By ceding my musical discovery to Apple and iTunes I have fucked up. Fucked. Up.
Keith Urban released Fuse, his latest album, in September 2013. It has only now appeared on the iTunes music store in the UK. Now, I like Keith Urban, but not that much. I think his voice is a bit thin, and his lyrics are a bit crap, but I like his guitar playing, and occasionally he knocks out a song that is enjoyable. He is not, not really, a country artist. Really. He’s a pop-rock artist who has more in common with Tom Petty than with Brad Paisley. His constituency is women aged between 20 and 40. He is 46 years old and married to Nicole Kidman. He is a pretty good looking guy and while he doesn’t have the genius of Vince Gill or the wit of Brad Paisley, he is a fucking excellent guitar player.
In short, Urban, is not a tough sell. His music bounces along in a perfectly pleasant way. It’s radio-friendly and inoffensive. So why, in the name of all that is holy, did it take four months for this record to appear in the UK iTunes store? Why, in the name of all that is profane, was his previous album not released at all?
Because: reasons. Because the record industry has given itself over to Marketing with a capital M and the people in charge of Marketing say, what? They say what? It won’t sell enough copies in the UK to be significant, so who cares? It’s costing them nothing, is it, to click a button and release it to various iTunes stores? There are no distribution costs, there are no shops involved. It’s just a fucking file sitting on a server waiting for someone to click on it.
By the time it’s released in the UK, it is old news. What were they waiting for? For UK iTunes to put it on the carousel at the top of the Country section? The country section that sits unchanged for month after month after month?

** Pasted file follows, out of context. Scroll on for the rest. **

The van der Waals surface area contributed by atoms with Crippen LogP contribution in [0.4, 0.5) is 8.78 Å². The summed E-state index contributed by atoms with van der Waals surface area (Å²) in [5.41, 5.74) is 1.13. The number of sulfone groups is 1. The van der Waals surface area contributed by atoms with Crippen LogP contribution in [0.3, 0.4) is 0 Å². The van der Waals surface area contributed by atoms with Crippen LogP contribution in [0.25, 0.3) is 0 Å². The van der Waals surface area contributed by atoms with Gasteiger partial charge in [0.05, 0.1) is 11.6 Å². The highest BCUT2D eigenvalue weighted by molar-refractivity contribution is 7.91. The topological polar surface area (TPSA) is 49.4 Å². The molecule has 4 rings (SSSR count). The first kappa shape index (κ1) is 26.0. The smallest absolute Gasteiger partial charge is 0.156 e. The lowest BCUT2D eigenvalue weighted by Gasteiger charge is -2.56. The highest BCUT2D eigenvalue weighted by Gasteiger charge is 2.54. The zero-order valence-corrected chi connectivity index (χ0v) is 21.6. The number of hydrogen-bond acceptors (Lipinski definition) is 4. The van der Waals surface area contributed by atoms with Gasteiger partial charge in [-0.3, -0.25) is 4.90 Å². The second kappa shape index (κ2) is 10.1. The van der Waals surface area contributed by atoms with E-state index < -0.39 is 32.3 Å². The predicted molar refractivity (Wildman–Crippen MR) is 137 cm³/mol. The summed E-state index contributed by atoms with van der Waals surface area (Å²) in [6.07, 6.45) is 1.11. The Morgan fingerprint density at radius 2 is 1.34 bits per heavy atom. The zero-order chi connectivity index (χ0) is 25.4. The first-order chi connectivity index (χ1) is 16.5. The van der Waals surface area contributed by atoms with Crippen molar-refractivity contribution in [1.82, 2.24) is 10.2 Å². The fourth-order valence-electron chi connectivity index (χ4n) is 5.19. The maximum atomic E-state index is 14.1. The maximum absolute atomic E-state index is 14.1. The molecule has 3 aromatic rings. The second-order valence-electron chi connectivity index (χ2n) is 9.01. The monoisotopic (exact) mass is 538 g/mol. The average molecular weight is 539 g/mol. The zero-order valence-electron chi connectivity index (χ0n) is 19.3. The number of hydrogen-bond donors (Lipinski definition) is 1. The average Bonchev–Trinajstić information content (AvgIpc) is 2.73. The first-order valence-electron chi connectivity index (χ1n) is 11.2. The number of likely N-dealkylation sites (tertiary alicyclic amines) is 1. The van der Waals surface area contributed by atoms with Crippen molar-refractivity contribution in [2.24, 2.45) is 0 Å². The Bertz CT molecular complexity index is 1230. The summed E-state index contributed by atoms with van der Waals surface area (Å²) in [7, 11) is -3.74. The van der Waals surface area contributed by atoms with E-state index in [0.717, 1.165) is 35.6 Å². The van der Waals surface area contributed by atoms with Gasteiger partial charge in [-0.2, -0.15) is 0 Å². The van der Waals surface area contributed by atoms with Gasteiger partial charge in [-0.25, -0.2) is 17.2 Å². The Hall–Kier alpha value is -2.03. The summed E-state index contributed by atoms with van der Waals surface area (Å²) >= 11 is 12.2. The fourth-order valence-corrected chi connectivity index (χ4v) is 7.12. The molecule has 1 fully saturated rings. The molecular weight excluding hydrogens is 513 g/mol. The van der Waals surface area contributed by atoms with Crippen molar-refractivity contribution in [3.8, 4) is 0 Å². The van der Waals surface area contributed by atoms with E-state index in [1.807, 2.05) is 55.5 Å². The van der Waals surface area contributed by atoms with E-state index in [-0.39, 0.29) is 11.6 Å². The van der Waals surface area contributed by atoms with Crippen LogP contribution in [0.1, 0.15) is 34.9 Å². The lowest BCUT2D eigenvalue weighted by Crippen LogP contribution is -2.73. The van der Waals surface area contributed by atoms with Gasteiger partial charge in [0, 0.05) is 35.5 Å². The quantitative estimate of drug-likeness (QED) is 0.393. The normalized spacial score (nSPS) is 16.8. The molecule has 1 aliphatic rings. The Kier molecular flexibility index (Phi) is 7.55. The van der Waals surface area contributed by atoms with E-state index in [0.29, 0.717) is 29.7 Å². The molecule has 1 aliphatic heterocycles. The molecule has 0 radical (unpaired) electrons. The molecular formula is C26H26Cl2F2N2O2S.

Meanwhile, anyone who really wanted this album has either ordered it as an import on CD, downloaded it illegally, or just forgotten about it. So UK download sales will be low, thus confirming what the Marketing monkeys said in the first place.
Last week, Jennifer Nettles of Sugarland released a solo album. I’m not sure if I’ll want it. I might want it. If it was available right now, I might buy it, simply because I haven’t bought a new record in a couple of weeks. But the Marketing people say no. They say wait. They’re not sure. So I might have ordered an import CD, which might or might not arrive before it’s available to download.
There’s somebody somewhere sitting in an office, being paid to manage this sort of thing, who will probably expound on why simultaneous global releases of everything aren’t a thing. That person is a fucking idiot. I don’t want to stream it, I don’t want tie-ins with Yahoo, or Google, or Apple, or Twitter, I just want to be able to buy it. I don’t want to follow links to shitty Marketing exercises that turn out to be US-only, or YouTube videos that are blocked in my territory. I. Just. Want. To. Fucking. Buy. The. Thing.
Stop making it so hard!